Jay

    Like

    • Stick says:

      Jay,

      Hey, thanks for checking out the video and leaving a comment.

      To answer your question, no I have not yet used it in the field. I have been pretty busy and have not had many opportunities to get out, and the times I have I have been experimenting with my hammock. However, I have spent quite a bit of time in it in the yard and I have only had condensation issues in really humid (windless) weather. I have found that if I need to pull the canopy down I will then leave the door open inside the tent. The mesh does let some air pass through, but in warm temps if I left the door open it makes quite a difference.

      Sorry I couldn’t help you out past an initial review.

      ~Stick~

      Like

  4. Peter says:

    Thanks for the review, the video was very helpful! The extended porch is awesome, but I have severe doubts on condensation dripping on your sleeping bag (or head) in humid conditions.

    My current tent is a Big Agnes Sarvis Superlight SL1 eVENT, also a hybrid double wall design. The single wall part made of eVENT shows no condensation, but the nylon top part (the coping? sorry, English is not my native language) has a lot, despite the two top vents. So much so that eventually it will drip straight down… Also, there is very little space between the mesh inner and the canopy where the single wall ends; and when it rains the canopy touches the mesh and condensation will trickle down on the inside of the inner (bad) or drip straight down in the inner (worse).

    After seeing the video my impression is that the Skyscape will drip in this way as well (given the circumstances, like I got in Norway last month).

    Like

    • Stick says:

      Peter,

      I saw what you are talking about with the mesh touching the wall. I have found that the farther out that I guy the side doors, the more it pulls the walls off of the mesh, but this will not keep it completely off. However, I did find a way to get the mesh off of the wall. On each side of the center seam where the wall and the mesh is sewn together, the mesh dimples. If I pull the dimples together it actually pulls the mesh entirely away from the wall about 1 inch. However, unless I want to sew the dimpled mesh together, I will need to use other methods. Right now I plan to use 2 safety pins to pin them together. This way I don’t have to alter the tent and I can see how well this works for a while in the field.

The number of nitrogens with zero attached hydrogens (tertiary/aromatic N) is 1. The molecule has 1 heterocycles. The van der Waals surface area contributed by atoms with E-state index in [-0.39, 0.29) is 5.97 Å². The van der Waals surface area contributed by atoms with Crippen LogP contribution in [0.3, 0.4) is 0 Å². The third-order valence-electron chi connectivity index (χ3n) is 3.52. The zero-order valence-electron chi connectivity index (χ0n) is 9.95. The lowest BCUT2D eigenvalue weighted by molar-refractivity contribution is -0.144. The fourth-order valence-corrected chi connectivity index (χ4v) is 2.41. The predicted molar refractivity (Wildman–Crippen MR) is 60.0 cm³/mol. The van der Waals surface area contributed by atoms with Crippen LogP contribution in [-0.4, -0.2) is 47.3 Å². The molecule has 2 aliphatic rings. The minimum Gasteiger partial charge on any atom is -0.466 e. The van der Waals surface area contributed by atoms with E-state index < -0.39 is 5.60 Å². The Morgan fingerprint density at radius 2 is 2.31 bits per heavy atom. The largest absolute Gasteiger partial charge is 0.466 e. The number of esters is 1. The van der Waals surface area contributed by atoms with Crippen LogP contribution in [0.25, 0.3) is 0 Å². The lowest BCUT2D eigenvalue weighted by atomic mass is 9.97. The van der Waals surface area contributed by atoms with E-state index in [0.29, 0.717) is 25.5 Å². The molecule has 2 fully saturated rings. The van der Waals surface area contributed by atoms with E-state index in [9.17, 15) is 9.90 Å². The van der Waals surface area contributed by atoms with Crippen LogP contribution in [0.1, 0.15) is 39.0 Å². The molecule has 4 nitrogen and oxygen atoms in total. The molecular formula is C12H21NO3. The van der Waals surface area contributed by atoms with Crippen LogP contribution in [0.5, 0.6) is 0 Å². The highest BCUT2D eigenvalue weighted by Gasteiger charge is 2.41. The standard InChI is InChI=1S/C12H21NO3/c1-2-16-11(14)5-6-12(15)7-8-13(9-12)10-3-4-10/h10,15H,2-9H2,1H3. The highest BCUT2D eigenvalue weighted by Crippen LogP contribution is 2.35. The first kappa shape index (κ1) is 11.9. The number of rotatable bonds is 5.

Although, a high humidity will definitely cause everything to be wet…

      Thanks for stopping by and commenting!

      ~Stick~

      Like

  5. I received my Skyscape Scout but can’t figure out the porch after watching your video. Have you had any success?

    Like

    • Stick says:

      Michael,

      In my video I should have cut the single black cord that came packaged with the porch. Just simply fold it in half and cut it (although I used some Glowire that I got from Lawson Kline instead of the black line ~ just makes it easier to see for me.)

      By cutting the cord, I can get a little bit more of a taut pitch, but so far it is not completely tight. Although, I do not think that Ron intended on it to be super tight (but I could be wrong). It really just takes fiddling with it, guying out the porch guylines and even slightly adjusting the height of the poles holding the porch up. I have yet to tie it out to some sort of vegetation but I do wonder of that will allow a little tighter pitch since the angle of the guylines will be straight out rather than angled down towards the ground…

      Hope this helps some!

      ~Stick~

      Like

  6. Constance says: